Old Max backing up into it - he's just the right size to get the torque on the trash can if he were backing into it. But he would only back into it if...
Every once in a while, we get an idea that seems outlandish but makes perfect sense based on everything that has happened. This was one of those ideas and the feeling I got from it was one of both clarity and an unimaginable feeling of hopelessness and dread. Old Max would have backed up into the trash can, moving it about, if he were trying to get something off his head. I've seen him move like that when I jokingly put a sock over his nose and watched him back up and pull it off with his paw. If he had something around his face or neck, then he would back up. Something like a spool of fishing wire.
It was such a wretched but sensible idea. Constant abuse from his mother, never seeing his father, neglecting his mother, Jim hasn't been using his time on nothing. He could have been taking his frustration out on the only things he could - Keto and Max. But Keto was large for a cat himself, and Max was huge for a retriever. Jim was far too small to overpower Keto, let alone Max, but he's not too small to tighten a knot on a trusting animal. I got an image in my head of poor Keto with fishing line around his neck trying to get loose, and an even worse one of Old Max trying to paw off the fishing line, backing up into the trash can to try to get loose.
If this idea, outlandish as it is, were to be true, then I might never find Keto, but Old Max is far too heavy for a six year old to get far with him. And that's when I remembered that foul smell on the back porch. I wandered to the back porch and found the bravery to look under. A pair of dead, pale white eyes looked back at me, with the autumn sun lighting up his fur. Around poor Max's neck was some of the missing fishing wire. I immediately threw up, and can't remember much of how I reacted until the point where I got in the car.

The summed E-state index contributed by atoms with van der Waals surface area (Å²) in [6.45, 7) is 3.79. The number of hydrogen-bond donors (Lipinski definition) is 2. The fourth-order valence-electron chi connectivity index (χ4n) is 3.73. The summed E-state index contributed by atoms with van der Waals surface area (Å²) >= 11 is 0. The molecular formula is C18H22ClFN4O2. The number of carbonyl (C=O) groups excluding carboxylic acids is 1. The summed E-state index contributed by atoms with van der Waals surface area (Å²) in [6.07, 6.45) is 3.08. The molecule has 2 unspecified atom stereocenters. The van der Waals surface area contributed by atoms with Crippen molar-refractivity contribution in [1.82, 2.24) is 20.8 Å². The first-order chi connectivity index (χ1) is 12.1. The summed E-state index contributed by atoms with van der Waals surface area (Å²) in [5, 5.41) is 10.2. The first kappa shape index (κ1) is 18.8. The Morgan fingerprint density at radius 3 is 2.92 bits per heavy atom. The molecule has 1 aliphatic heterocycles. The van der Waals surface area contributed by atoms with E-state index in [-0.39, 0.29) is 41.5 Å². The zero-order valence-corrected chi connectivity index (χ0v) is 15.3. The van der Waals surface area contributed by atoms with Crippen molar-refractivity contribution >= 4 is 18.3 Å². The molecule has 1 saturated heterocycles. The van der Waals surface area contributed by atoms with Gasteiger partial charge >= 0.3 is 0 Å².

Of all the emotions I was feeling at the time, anger was the most strongest. Not towards Jim, but towards the whore. The only reason Jim would have for doing something like that is as a reflection of whatever his mother is doing on the weekends. With how fast I was driving, it is sheer luck that I didn't wreck or even get pulled over. Strangely, I wasn't angry at Jim, but sorry that I helped turn him into this.
And there I was. Her little ghetto duplex in the city, with trash bags sitting on her front porch evident of her laziness, and windows that hadn't been cleaned in so long I couldn't see inside. I should have called the police but I just wanted to get Jim out of there. She never locked her front door, so I simply walked in and yelled her name. "Michelle!" I said. No response. "Jim!" I continued, also to no avail.
The absolute mess of the apartment would appall me if I could think of anything other than Jim, Keto, and Old Max, but the smell of cigarette smoke and spilled vodka still filled the air of her filthy run down duplex. I looked to the living room - the television was muted and the cigarettes were out, so she must have been in the back yard. The only thing we had in common was a love for gardening, so despite her wretchedness and laziness, she still kept a little garden in the back, and that's where I headed next. As I approached the dusty old back door to her garden, Jim ran through the door. His young hands were holding an empty spool of fishing wire. He began crying. I grabbed him as tight as I could and told him "It's not your fault." The door was ajar.